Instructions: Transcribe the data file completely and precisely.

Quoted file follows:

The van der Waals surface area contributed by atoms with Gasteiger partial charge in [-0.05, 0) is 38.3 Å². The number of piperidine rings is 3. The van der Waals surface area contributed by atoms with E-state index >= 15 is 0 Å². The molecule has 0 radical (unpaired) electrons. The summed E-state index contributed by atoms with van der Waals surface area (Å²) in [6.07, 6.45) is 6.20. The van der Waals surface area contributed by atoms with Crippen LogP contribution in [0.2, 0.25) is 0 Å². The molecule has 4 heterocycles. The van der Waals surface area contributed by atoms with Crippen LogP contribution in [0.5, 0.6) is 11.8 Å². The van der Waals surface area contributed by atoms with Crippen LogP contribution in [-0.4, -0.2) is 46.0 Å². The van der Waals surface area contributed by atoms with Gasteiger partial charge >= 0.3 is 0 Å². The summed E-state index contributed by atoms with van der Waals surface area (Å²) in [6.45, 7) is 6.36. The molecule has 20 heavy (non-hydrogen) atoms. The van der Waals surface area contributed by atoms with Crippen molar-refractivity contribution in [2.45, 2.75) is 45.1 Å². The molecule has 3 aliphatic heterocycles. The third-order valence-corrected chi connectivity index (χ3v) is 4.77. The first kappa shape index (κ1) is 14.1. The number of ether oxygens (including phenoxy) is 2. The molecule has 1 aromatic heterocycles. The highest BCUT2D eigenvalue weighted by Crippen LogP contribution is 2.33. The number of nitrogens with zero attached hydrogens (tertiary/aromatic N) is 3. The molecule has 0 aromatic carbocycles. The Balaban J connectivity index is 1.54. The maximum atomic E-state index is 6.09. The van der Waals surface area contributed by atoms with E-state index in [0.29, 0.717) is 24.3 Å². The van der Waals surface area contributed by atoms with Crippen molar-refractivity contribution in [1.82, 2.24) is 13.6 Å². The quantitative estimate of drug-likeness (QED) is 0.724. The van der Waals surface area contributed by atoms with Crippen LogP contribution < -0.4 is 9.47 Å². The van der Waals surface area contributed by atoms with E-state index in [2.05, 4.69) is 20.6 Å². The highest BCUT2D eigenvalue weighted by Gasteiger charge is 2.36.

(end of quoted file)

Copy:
The van der Waals surface area contributed by atoms with Gasteiger partial charge in [-0.05, 0) is 38.3 Å². The number of piperidine rings is 3. The van der Waals surface area contributed by atoms with E-state index >= 15 is 0 Å². The molecule has 0 radical (unpaired) electrons. The summed E-state index contributed by atoms with van der Waals surface area (Å²) in [6.07, 6.45) is 6.20. The van der Waals surface area contributed by atoms with Crippen LogP contribution in [0.2, 0.25) is 0 Å². The molecule has 4 heterocycles. The van der Waals surface area contributed by atoms with Crippen LogP contribution in [0.5, 0.6) is 11.8 Å². The van der Waals surface area contributed by atoms with Crippen LogP contribution in [-0.4, -0.2) is 46.0 Å². The van der Waals surface area contributed by atoms with Gasteiger partial charge >= 0.3 is 0 Å². The summed E-state index contributed by atoms with van der Waals surface area (Å²) in [6.45, 7) is 6.36. The molecule has 20 heavy (non-hydrogen) atoms. The van der Waals surface area contributed by atoms with Crippen molar-refractivity contribution in [2.45, 2.75) is 45.1 Å². The molecule has 3 aliphatic heterocycles. The third-order valence-corrected chi connectivity index (χ3v) is 4.77. The first kappa shape index (κ1) is 14.1. The number of ether oxygens (including phenoxy) is 2. The molecule has 1 aromatic heterocycles. The highest BCUT2D eigenvalue weighted by Crippen LogP contribution is 2.33. The number of nitrogens with zero attached hydrogens (tertiary/aromatic N) is 3. The molecule has 0 aromatic carbocycles. The Balaban J connectivity index is 1.54. The maximum atomic E-state index is 6.09. The van der Waals surface area contributed by atoms with E-state index in [0.29, 0.717) is 24.3 Å². The van der Waals surface area contributed by atoms with Crippen molar-refractivity contribution in [1.82, 2.24) is 13.6 Å². The quantitative estimate of drug-likeness (QED) is 0.724. The van der Waals surface area contributed by atoms with Crippen LogP contribution < -0.4 is 9.47 Å². The van der Waals surface area contributed by atoms with E-state index in [2.05, 4.69) is 20.6 Å². The highest BCUT2D eigenvalue weighted by Gasteiger charge is 2.36.